13 of the most unhinged players to play in the Prem: Repka, Lehmann, Di Canio…

Quick Reads
Thomas Repka sent off

Tick, tick tick… Whenever these madmen stepped onto the pitch, you knew something bad was about to happen.

From Jaap Stam to Robert Huth, the Premier League has seen its fair share of hard bastards.

Those players were the immovable objects, the tough tacklers and the expert intimidators of English football.

But while hard bastards usually control their aggression with a degree of discipline, there’s another breed of footballer that does the exact opposite.

We’re talking about the unhinged.

Some players hear the whistle blow and, like Pavlov’s dogs, take it as a cue to shove, kick and bite their opponents, holding little regard for the success or failure of their team.

For better or worse, these guys exploded whenever they took to the pitch.

Paolo Di Canio

Over seven years in the Premier League, Paolo Di Canio was the loosest of canons.

He shoved a referee, fought with managers and, strangest of all, picked up the ball to protect an opposition goalkeeper.

You can’t imagine he gave much thought to any of those things.

Eric Cantona

Kicked a fan, didn’t he.

Eric Cantona’s madness was his genius, and you really have to appreciate how every red card he ever received was a work of art.

That horrifying leap for Auxerre deserves a celebration as much as his Sunderland chip.

Joey Barton

There’s an argument to be made that Joey Barton sort-of knew what he was doing whenever he acted like a shitebag to wind up opponents.

The thing is, it nearly always worked against him, and Barton was probably at his most useful when whipping in crosses with his mouth shut.

Luis Suarez

On paper, three separate biting incidents suggest the cold-blooded indifference of a serial killer. In reality, however, Luis Suarez was, and remains, just a massive idiot.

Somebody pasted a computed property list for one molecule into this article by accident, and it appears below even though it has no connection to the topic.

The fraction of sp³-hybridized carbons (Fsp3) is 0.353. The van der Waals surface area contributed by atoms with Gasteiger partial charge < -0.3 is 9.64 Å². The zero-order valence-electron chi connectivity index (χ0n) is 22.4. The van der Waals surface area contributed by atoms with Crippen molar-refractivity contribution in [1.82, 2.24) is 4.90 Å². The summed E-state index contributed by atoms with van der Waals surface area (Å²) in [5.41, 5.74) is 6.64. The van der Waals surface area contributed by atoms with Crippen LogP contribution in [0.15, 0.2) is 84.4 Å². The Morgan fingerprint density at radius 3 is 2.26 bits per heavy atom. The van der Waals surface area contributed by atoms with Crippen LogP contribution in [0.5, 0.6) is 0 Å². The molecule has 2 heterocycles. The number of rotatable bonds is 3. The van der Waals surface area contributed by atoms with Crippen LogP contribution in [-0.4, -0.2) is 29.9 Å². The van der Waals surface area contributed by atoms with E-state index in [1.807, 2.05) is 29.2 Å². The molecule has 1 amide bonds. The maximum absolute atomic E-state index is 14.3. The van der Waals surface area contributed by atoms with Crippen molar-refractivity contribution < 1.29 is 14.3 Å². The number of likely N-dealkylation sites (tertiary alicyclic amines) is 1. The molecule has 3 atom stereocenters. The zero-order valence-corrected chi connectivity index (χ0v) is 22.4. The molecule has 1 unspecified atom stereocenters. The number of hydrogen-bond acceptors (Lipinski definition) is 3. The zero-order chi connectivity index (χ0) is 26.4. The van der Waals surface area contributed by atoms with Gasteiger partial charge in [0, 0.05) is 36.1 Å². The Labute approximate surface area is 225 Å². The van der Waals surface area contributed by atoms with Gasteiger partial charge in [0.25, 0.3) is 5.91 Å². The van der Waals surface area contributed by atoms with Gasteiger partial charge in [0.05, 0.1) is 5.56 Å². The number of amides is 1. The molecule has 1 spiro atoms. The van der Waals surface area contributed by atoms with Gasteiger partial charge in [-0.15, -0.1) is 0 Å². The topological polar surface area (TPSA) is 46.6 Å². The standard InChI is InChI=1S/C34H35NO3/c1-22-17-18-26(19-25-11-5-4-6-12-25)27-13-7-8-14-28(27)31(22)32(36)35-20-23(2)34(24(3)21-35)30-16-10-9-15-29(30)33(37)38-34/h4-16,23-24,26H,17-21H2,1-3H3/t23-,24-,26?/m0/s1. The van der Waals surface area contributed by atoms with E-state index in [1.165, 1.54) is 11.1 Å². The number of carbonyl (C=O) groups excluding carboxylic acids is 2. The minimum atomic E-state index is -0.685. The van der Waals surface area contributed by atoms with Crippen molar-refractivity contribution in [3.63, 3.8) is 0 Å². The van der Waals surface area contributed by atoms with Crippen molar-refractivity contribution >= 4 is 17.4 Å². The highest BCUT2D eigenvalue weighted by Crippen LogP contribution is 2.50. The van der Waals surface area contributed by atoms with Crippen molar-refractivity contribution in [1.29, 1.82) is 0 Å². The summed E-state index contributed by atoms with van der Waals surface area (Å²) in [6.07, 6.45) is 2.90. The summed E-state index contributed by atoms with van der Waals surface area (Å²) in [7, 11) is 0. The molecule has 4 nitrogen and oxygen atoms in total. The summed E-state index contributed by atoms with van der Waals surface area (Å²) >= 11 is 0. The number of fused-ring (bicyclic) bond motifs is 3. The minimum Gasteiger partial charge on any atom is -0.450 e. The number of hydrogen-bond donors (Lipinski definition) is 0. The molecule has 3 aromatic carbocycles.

Still, he scored some goals.

Jens Lehmann

David Seaman: “I enjoy fishing; my best ever catch was a 36-pound carp.”

Mad Jens:

El Hadji Diouf

A forward who could control neither his temper nor his phlegm, El Hadji Diouf didn’t endear himself to Premier League fans.

Sam Allardyce eventually got the best out of him as Bolton finished sixth in the 2004–05 season, but Diouf never really mellowed out.

Kevin Muscat

Lovable rogue Kevin Muscat was labelled “the most hated man in football” by Birmingham’s Martin Grainger and a “lowlife” by Ian Wright.

The Australian caused serious injuries to a host of opponents, including Craig Bellamy, Christophe Dugarry and Charlton’s Matty Holmes, who successfully sued Muscat for £750,000.

Karma? Not really: Muscat played on to the ripe old age of 38, the shit.

Michael Brown

Hard, dirty or just a bit rubbish, midfielder Michael Brown had as much discipline as he had neck, which is to say not very much.

A career highlight? Two yellow cards in a minute against Spurs for two equally crap tackles.

Tomas Repka

In 2019, Czech defender Tomas Repka was jailed for fraud after selling a car he didn’t actually own.

That might be in the top 10 maddest things he’s ever done.

As a Premier League player for West Ham, Repka was red-carded on his debut, suspended, then red-carded again in his next match.

The Hammers loved him, obviously.

Edgar Davids

One of the most stylish footballers of the 90s and 00s, midfielder Edgar Davids was anything but cool on the pitch.

The Pitbull saved most of his violence for Juventus, Barnet and — naturally — Soccer Aid matches, but he also got a red card in the last ever North London derby at Highbury.

And that was after he ignored an injured Emmanuel Eboue to set up Robbie Keane for the opening goal.

Good lad.

Lee Cattermole

Wily midfielder Lee Cattermole introduced himself to the Premier League by bursting into tears after his Middlesbrough side lost heavily to Aston Villa.

Gareth Southgate managed to console him, and Cattermole spent the next decade resolutely tucking his shirt in and committing all sorts of ridiculous fouls, massively endearing himself to Sunderland fans in the process.

He now plays in Holland, where he was booked for his first ever foul in the Eredivisie.

Never change, Lee.

Lee Bowyer

An aggressive player by nature, Lee Bowyer’s attitude was often a valuable asset to his team.

He was, for example, a key part of the Leeds side that reached European semi-finals in consecutive seasons.

Scuffling with a team-mate, though? Less valuable.

Serge Aurier

It’s been about four years since Serge Aurier live-streamed his belief that PSG manager Laurent Blanc sucked Zlatan Ibrahimovic’s balls.

Spurs fans will tell you that the full-back exercises a similar level of caution and common sense on the pitch.

By Benedict O’Neill


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